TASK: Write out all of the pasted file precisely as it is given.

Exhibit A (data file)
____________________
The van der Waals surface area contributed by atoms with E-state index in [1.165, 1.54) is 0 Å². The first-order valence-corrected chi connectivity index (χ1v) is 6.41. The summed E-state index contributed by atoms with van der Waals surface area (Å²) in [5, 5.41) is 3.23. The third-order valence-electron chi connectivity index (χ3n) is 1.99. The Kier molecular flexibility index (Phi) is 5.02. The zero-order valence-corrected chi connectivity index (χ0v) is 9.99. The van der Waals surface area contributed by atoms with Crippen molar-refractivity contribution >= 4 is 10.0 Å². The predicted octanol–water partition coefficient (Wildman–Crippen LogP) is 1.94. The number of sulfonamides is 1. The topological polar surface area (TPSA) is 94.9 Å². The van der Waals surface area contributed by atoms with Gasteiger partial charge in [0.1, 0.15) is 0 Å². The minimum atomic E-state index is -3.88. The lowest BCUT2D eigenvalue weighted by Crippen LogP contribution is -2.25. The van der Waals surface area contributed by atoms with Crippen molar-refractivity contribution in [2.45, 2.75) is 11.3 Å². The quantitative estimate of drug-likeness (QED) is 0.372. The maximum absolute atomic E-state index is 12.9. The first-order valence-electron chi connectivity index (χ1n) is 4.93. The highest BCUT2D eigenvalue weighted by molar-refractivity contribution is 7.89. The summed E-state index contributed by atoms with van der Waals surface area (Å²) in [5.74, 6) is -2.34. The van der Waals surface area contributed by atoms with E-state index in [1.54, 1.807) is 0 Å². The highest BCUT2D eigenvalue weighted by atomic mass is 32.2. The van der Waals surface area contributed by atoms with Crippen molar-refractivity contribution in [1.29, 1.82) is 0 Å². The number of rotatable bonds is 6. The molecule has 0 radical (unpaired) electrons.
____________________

The van der Waals surface area contributed by atoms with E-state index in [1.165, 1.54) is 0 Å². The first-order valence-corrected chi connectivity index (χ1v) is 6.41. The summed E-state index contributed by atoms with van der Waals surface area (Å²) in [5, 5.41) is 3.23. The third-order valence-electron chi connectivity index (χ3n) is 1.99. The Kier molecular flexibility index (Phi) is 5.02. The zero-order valence-corrected chi connectivity index (χ0v) is 9.99. The van der Waals surface area contributed by atoms with Crippen molar-refractivity contribution >= 4 is 10.0 Å². The predicted octanol–water partition coefficient (Wildman–Crippen LogP) is 1.94. The number of sulfonamides is 1. The topological polar surface area (TPSA) is 94.9 Å². The van der Waals surface area contributed by atoms with Gasteiger partial charge in [0.1, 0.15) is 0 Å². The minimum atomic E-state index is -3.88. The lowest BCUT2D eigenvalue weighted by Crippen LogP contribution is -2.25. The van der Waals surface area contributed by atoms with Crippen molar-refractivity contribution in [2.45, 2.75) is 11.3 Å². The quantitative estimate of drug-likeness (QED) is 0.372. The maximum absolute atomic E-state index is 12.9. The first-order valence-electron chi connectivity index (χ1n) is 4.93. The highest BCUT2D eigenvalue weighted by molar-refractivity contribution is 7.89. The summed E-state index contributed by atoms with van der Waals surface area (Å²) in [5.74, 6) is -2.34. The van der Waals surface area contributed by atoms with E-state index in [1.54, 1.807) is 0 Å². The highest BCUT2D eigenvalue weighted by atomic mass is 32.2. The van der Waals surface area contributed by atoms with Crippen molar-refractivity contribution in [1.29, 1.82) is 0 Å². The number of rotatable bonds is 6. The molecule has 0 radical (unpaired) electrons.